If you find those kind of resources, you need to ride them for all they’re worth because they’ve been doing a lot of that pitching themselves. And that means that webmaster is willing and receptive to a link to you on that webpage as well.

So it’s looking for things like, is this a commercial entity? Are the links clearly SEO driven? You go to their site, you can tell that they’re keyword optimized. The keywords on the page in general, stand out. Or the anchor text on the page stands out as something that is coming from an SEO-type initiative. Leveraging those and continuing to push on those with still good content, I think will get you a lot more closes overall.

There used to be a thought process that showing up on these pages would be bad.. but those are the days of paid links. Today, you still need good content to get placed, so there’s less to no risk in placements like this.

4. Utilizing an Email Signature

And fourth, is utilizing the email signature. Although not technically hard to do, I think a lot of agencies and outreach specialists are just doing lazy work. They will often just pitch and say, “Regards, Joe” as their signoff.

And instead, what real entities do, what real businesses do, that people want to actually be pitched by or want to have relationships with, is they have nice looking signatures. It feels like it’s coming from someone real rather than this entity that is just blasting out 300 emails, who might just be a fake person.

All these things happen in the SEO world, so the more you can across as a real, authentic person, and a signature does that, the better you’ll do.

5. Following up on Resource Outreach With a Homepage Ask

And finally, just following up on that resource page link building with a homepage ask. I think this isn’t done that often. And I even didn’t do it for a long time. And then I had this aha moment that yes, you can pitch general, top, middle, funnel content to resource pages. And if they link to that then it’s a much more natural ask to follow up with the bottom funnel page, which most often is your home page.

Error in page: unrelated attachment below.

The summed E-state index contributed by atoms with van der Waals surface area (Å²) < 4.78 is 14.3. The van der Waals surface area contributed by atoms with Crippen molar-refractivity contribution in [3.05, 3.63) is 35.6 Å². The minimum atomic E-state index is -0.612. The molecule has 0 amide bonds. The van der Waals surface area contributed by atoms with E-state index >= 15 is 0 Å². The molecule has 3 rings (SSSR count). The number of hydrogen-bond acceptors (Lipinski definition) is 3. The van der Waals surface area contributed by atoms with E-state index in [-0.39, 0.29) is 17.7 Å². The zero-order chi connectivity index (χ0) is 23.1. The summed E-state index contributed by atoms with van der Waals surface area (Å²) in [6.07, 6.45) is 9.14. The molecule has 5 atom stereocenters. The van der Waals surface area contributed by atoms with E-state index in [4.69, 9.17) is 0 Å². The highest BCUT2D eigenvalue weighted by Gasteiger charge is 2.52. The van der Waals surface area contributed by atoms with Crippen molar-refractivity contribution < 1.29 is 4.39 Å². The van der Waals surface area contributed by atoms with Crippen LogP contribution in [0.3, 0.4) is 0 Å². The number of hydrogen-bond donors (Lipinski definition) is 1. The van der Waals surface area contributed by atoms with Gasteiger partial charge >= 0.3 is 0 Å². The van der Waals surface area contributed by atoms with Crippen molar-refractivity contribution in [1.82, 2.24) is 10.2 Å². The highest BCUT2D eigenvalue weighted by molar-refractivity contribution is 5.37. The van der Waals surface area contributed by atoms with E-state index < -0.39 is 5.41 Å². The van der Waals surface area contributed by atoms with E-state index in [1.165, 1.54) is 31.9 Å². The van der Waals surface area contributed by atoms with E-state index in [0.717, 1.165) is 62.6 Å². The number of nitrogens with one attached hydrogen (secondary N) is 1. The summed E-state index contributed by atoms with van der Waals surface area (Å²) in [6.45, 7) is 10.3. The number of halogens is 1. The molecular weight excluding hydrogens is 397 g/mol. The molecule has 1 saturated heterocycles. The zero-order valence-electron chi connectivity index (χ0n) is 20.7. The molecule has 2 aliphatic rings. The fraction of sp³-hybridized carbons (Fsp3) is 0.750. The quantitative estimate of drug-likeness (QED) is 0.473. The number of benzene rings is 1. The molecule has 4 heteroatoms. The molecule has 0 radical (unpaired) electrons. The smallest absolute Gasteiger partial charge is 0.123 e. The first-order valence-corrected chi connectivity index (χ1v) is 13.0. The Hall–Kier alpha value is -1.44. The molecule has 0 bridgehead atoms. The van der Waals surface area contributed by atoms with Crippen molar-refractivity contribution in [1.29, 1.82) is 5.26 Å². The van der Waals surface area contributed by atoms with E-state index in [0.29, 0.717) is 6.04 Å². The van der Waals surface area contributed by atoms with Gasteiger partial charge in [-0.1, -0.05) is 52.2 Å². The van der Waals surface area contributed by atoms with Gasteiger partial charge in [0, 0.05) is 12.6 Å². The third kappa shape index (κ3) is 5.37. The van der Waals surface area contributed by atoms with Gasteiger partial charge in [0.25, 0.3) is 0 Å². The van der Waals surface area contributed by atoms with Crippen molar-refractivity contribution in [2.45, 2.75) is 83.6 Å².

And how you do that is kind of evaluating the page, evaluating how they respond into that initial pitch. If they were very receptive, they loved your content. If you were very nice and non-aggressive and that a follow-up asks for a bottom funnel page, you’ll get a link around 20% of the time and that can go a long way towards getting ROI from that technique. For anyone interested, I’ll be talking about this in more depth in next week’s video.

So in essence, putting those five things together I think will have a big impact on your outreach campaigns. And if you have any questions on those or any lessons yourselves, please let me know.

Related Posts

Comments

  • Excellent video Ross. The bit about email fragments is so true. It doesn’t seem like much – but as someone who receives pitches, it’s a tell-tale sign that someone is at least trying.

    And I’m definitely interested in learning more about the Homepage ask. It might be my verticals, but follow-ups seem to be burning out. Anyway to differentiate a standard follow-up piques my interest.